Titanic in the Internet news era

Denver Post feature writer Claire Martin came up with an interesting story premise: How would the Internet-influenced media of today cover the sinking of the Titanic if it happened today and the events and casualties were the same as on April 15, 1912? Her article (which include an interview with me on the topic) can be found online.

I must admit to wishing I'd thought of this idea myself, so I put forth Martin's question to the Internet news experts who participate in the Online-News Internet discussion list. Many of the journalists and industry observers in that group responded with funny and predictably cynical suggestions -- like the wag who suggested that TV anchors would board long-range helicopters and broadcast from the deck of the ship as it sank, and the Fox network would rent a submersible for a live-broadcast view of the ship's descent. But in the discussion are some insightful, more serious comments about how the Internet has changed how the media overall report on major news events.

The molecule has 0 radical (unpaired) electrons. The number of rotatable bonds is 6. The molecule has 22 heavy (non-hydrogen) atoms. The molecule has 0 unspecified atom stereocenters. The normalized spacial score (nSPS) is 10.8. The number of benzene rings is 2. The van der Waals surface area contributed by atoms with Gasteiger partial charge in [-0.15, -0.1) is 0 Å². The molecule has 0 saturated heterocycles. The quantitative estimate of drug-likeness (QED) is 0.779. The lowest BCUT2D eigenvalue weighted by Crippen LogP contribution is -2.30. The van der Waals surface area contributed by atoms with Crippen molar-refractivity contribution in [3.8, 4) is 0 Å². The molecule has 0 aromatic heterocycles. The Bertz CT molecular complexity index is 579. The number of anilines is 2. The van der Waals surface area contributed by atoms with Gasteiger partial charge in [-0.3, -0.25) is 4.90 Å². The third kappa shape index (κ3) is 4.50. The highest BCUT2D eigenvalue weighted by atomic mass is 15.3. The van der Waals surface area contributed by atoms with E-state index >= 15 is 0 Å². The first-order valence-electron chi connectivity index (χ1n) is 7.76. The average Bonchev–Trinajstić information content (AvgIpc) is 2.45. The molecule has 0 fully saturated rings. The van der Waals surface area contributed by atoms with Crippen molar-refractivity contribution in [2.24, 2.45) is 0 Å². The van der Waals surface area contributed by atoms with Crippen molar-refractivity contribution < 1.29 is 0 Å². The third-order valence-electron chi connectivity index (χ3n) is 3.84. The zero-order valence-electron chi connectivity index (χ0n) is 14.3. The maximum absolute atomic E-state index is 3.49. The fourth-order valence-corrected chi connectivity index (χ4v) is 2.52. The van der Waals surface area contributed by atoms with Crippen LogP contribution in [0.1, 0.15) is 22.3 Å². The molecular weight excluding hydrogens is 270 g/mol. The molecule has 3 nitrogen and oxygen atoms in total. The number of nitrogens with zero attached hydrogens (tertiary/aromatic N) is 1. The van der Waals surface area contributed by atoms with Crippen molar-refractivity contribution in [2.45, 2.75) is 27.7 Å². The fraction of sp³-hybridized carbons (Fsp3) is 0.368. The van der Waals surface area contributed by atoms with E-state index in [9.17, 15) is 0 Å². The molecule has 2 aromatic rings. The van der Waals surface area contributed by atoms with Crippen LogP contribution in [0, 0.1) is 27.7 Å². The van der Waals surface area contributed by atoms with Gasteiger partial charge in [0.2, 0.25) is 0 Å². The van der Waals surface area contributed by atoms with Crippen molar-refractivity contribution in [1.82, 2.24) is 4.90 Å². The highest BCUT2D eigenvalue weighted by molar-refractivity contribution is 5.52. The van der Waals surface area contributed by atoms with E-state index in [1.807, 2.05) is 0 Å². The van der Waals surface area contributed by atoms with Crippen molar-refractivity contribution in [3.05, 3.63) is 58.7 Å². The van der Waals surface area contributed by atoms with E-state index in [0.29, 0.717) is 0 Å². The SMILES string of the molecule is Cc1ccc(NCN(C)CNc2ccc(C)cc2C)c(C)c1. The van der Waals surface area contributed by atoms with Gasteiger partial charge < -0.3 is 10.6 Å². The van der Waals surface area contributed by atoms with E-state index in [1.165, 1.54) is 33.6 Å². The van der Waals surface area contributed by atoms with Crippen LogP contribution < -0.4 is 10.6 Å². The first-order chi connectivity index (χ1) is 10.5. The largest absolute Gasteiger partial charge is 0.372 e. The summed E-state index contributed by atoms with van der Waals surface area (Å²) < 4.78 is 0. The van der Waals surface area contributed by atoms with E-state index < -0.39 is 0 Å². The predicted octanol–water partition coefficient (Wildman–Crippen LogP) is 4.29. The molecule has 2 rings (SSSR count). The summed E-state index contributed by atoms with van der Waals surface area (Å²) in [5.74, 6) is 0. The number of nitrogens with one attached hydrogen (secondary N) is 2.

To read the Online-News discussion thread on the Titanic, go to the list archive and look for threads titled "Titanic 1998."

More on URLs in print

Following up on a recent column about the policy that some newspapers have about prohibiting Web addresses (URLs) in printed classifieds, Pat Washburn of the Press Herald Online (Guy Gannett Communications) wrote in:

"I don't know if other newspapers are doing this, but here in Portland, Maine, we make newspaper readers go to our Web site to see related links to news stories. Advertisers can put their URLs in ads, but if a reporter or online producer generates links for a story, they go only on the online version of the story.

"A little blurb at the end of the print version says 'FOR MORE on (say) the Irish negotiations, see Press Herald Online:' On the news menu, a notation after the story summary says, 'Only online: Ireland links.' That notice is linked straight to the list of related sites, to help speed navigation for the person following up on an in-paper promo."


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This column is written by Steve Outing exclusively for Editor & Publisher Interactive three days a week. News, tips, and other communications may be sent to Mr. Outing at

The views expressed in the above column do not necessarily represent the views of the Editor & Publisher company